I am a biologist interested in all sorts of life-related phenomena. Being a botanist at heart, I have worked (and published) on Historical Geobotany, Pollen Analysis, Molecular Systematics, Cytogenetics, and Epigenetics of Giant Genomes.
In 2014, I ventured to start a PhD on Population Genetics, Hybridisation, and Sex Chromosome Evolution in an amazing grasshopper, Podisma pedestris. This allows me to apply my knowledge acquired in the plant world, and it challenges me to go beyond that every day.
I enjoy scripting in python, R, and Julia; and I am a keen microscopist. In my spare time I enjoy nature and music. Recently I started learning French: “Tu as un joli canard.” I hope I will manage to take it a bit further…
My PhD is on hybridisation and sex chromosome evolution. As a model I use Podisma pedestris, an alpine grasshopper species, which has two races differing in their sex chromosome systems. Interracial hybrids are viable but they show a seriously reduced fitness, presumably representing an obstacle to gene flow between the races. The sex chromosomes (which are the basis of the race classification) seem to contribute little to the low hybrid fitness observed, suggesting there must be other differences. I am using methods like high-throughput DNA sequencing (HTS), fluorescent microscopy, and computer modelling to find what makes the difference between P. pedestris’ races.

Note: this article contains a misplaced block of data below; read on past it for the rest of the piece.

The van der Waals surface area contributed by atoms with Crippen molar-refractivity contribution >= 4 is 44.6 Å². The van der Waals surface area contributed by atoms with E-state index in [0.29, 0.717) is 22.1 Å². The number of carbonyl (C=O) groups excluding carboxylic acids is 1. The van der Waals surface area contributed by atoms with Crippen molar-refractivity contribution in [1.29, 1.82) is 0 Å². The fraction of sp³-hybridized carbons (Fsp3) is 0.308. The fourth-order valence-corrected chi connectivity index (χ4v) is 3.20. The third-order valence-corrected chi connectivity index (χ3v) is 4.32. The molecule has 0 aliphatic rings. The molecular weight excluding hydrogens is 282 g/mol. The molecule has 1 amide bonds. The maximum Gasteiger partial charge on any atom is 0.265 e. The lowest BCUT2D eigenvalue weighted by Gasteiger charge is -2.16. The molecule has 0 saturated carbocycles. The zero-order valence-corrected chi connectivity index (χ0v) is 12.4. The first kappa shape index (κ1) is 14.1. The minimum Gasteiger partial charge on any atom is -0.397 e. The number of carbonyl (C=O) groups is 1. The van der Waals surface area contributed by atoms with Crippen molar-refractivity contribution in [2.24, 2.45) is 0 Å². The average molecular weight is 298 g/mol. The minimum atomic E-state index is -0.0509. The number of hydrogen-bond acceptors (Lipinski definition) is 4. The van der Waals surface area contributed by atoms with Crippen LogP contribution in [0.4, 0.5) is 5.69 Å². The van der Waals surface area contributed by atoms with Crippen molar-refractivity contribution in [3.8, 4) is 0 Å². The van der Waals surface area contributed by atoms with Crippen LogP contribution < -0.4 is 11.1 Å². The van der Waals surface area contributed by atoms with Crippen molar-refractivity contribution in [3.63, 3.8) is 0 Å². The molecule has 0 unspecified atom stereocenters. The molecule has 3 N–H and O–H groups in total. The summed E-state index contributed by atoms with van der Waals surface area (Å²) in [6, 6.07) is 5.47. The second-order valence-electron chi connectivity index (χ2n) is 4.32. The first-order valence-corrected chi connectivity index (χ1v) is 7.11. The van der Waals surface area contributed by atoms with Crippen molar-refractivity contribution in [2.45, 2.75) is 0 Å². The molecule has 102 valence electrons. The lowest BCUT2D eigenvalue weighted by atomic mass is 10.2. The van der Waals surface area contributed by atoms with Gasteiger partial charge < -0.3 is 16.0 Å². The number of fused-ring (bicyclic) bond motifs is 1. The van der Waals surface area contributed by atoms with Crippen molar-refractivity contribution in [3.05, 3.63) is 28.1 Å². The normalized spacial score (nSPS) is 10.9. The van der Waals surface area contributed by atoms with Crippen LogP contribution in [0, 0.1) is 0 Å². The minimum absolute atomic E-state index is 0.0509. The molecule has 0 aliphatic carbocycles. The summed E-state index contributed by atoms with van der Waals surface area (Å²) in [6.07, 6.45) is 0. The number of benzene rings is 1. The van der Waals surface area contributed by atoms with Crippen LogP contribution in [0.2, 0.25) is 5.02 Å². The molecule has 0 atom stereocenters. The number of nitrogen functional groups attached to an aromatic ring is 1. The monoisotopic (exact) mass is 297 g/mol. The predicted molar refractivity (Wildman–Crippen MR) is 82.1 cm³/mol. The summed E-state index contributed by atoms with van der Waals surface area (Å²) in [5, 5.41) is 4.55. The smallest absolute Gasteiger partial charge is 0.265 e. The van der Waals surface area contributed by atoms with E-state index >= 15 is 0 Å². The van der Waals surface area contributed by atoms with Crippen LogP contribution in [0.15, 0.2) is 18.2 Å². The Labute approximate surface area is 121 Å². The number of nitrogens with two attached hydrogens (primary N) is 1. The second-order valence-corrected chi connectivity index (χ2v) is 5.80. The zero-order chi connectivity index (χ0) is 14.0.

The ancestral (original) state of P. pedestris’ sex chromosomes is an X0 system. That means unlike in humans there is no Y-chromosome. Females have two X and males have only one.
The other race has a neo-X/neo-Y system created by an autosome-to-X fusion. This fusion created a big neo-X (fused X) and left behind a former autosome that is now limited to males. The left-over former autosome is thought to be evolving Y-chromosomal features (hence it is called neo-Y). For instance, we observe reduced recombination between the neo-Y and its homologous bit of the neo-X. See the figure below for an overview.
In the hybrid zone, the neo-Y can potentially occur in females, allowing us to ask whether there is sexually antagonistic selection acting on it. Being “Natural Laboratories”, in which crossing has happened for thousands of generations, hybrid zones are invaluable sources of data which could not be produced in the lab. Unfortunately there is no marker known for the Y at this point. I am addressing questions like:
The figure above shows the sex-chromosomal configurations possible in P. pedestris. The ancestral X-chromosome is shown in red, a pair of autosomes is blue, the fused X is a red and blue compound, and the neo-Y is blue with dots.
Male karyotypes are shown in the top row, female ones in the bottom. The ancestral configuration is shown on the left, followed by the fused karyotype. The figure’s right-hand half shows all possible hybrid karyotypes. Note it is possible for neo-Y-chromosomes to occur in hybrid females.